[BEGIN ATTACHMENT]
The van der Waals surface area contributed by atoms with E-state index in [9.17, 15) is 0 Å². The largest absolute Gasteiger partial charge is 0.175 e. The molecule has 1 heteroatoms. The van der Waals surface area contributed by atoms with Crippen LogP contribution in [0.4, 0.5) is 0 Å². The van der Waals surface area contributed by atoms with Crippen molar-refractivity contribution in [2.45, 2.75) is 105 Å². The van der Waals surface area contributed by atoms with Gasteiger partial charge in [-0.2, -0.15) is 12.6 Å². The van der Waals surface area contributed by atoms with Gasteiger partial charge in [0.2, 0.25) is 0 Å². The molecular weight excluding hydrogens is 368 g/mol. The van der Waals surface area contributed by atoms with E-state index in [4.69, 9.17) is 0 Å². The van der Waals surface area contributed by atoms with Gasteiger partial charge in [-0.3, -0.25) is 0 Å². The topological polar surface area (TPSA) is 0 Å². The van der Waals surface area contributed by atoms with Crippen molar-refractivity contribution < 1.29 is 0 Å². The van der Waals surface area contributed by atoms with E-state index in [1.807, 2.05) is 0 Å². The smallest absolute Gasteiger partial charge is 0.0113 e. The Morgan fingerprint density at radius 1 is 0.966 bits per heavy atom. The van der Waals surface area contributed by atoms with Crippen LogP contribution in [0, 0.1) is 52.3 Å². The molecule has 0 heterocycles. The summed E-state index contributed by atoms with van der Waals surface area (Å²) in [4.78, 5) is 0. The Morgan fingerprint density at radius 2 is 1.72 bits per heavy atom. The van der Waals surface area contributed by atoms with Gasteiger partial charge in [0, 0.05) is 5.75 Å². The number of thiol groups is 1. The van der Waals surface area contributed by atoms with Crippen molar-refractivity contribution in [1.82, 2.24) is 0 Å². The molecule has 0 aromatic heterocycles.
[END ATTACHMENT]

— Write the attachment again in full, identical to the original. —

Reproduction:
The van der Waals surface area contributed by atoms with E-state index in [9.17, 15) is 0 Å². The largest absolute Gasteiger partial charge is 0.175 e. The molecule has 1 heteroatoms. The van der Waals surface area contributed by atoms with Crippen LogP contribution in [0.4, 0.5) is 0 Å². The van der Waals surface area contributed by atoms with Crippen molar-refractivity contribution in [2.45, 2.75) is 105 Å². The van der Waals surface area contributed by atoms with Gasteiger partial charge in [-0.2, -0.15) is 12.6 Å². The van der Waals surface area contributed by atoms with Gasteiger partial charge in [0.2, 0.25) is 0 Å². The molecular weight excluding hydrogens is 368 g/mol. The van der Waals surface area contributed by atoms with E-state index in [4.69, 9.17) is 0 Å². The van der Waals surface area contributed by atoms with Gasteiger partial charge in [-0.3, -0.25) is 0 Å². The topological polar surface area (TPSA) is 0 Å². The van der Waals surface area contributed by atoms with Crippen molar-refractivity contribution < 1.29 is 0 Å². The van der Waals surface area contributed by atoms with E-state index in [1.807, 2.05) is 0 Å². The smallest absolute Gasteiger partial charge is 0.0113 e. The Morgan fingerprint density at radius 1 is 0.966 bits per heavy atom. The van der Waals surface area contributed by atoms with Crippen LogP contribution in [0, 0.1) is 52.3 Å². The molecule has 0 heterocycles. The summed E-state index contributed by atoms with van der Waals surface area (Å²) in [4.78, 5) is 0. The Morgan fingerprint density at radius 2 is 1.72 bits per heavy atom. The van der Waals surface area contributed by atoms with Gasteiger partial charge in [0, 0.05) is 5.75 Å². The number of thiol groups is 1. The van der Waals surface area contributed by atoms with Crippen molar-refractivity contribution in [1.82, 2.24) is 0 Å². The molecule has 0 aromatic heterocycles.